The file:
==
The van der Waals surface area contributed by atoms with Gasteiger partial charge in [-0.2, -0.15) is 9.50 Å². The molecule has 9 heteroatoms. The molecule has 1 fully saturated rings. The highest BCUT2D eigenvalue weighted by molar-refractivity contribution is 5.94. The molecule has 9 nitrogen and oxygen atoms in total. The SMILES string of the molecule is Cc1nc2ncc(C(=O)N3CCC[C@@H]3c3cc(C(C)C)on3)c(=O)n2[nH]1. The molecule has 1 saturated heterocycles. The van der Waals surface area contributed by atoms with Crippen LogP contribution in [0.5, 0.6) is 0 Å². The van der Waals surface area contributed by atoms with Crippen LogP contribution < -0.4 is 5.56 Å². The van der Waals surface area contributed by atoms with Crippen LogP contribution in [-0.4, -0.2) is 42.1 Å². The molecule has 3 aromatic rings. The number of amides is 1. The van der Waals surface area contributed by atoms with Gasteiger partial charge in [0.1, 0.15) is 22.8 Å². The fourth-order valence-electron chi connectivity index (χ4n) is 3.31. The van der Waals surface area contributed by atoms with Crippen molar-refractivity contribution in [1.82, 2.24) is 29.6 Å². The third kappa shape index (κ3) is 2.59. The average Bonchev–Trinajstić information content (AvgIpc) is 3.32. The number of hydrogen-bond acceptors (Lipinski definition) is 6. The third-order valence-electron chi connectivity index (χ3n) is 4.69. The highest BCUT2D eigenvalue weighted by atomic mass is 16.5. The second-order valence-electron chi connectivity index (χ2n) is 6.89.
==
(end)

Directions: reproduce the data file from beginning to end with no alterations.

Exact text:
The van der Waals surface area contributed by atoms with Gasteiger partial charge in [-0.2, -0.15) is 9.50 Å². The molecule has 9 heteroatoms. The molecule has 1 fully saturated rings. The highest BCUT2D eigenvalue weighted by molar-refractivity contribution is 5.94. The molecule has 9 nitrogen and oxygen atoms in total. The SMILES string of the molecule is Cc1nc2ncc(C(=O)N3CCC[C@@H]3c3cc(C(C)C)on3)c(=O)n2[nH]1. The molecule has 1 saturated heterocycles. The van der Waals surface area contributed by atoms with Crippen LogP contribution in [0.5, 0.6) is 0 Å². The van der Waals surface area contributed by atoms with Crippen LogP contribution < -0.4 is 5.56 Å². The van der Waals surface area contributed by atoms with Crippen LogP contribution in [-0.4, -0.2) is 42.1 Å². The molecule has 3 aromatic rings. The number of amides is 1. The van der Waals surface area contributed by atoms with Gasteiger partial charge in [0.1, 0.15) is 22.8 Å². The fourth-order valence-electron chi connectivity index (χ4n) is 3.31. The van der Waals surface area contributed by atoms with Crippen molar-refractivity contribution in [1.82, 2.24) is 29.6 Å². The third kappa shape index (κ3) is 2.59. The average Bonchev–Trinajstić information content (AvgIpc) is 3.32. The number of hydrogen-bond acceptors (Lipinski definition) is 6. The third-order valence-electron chi connectivity index (χ3n) is 4.69. The highest BCUT2D eigenvalue weighted by atomic mass is 16.5. The second-order valence-electron chi connectivity index (χ2n) is 6.89.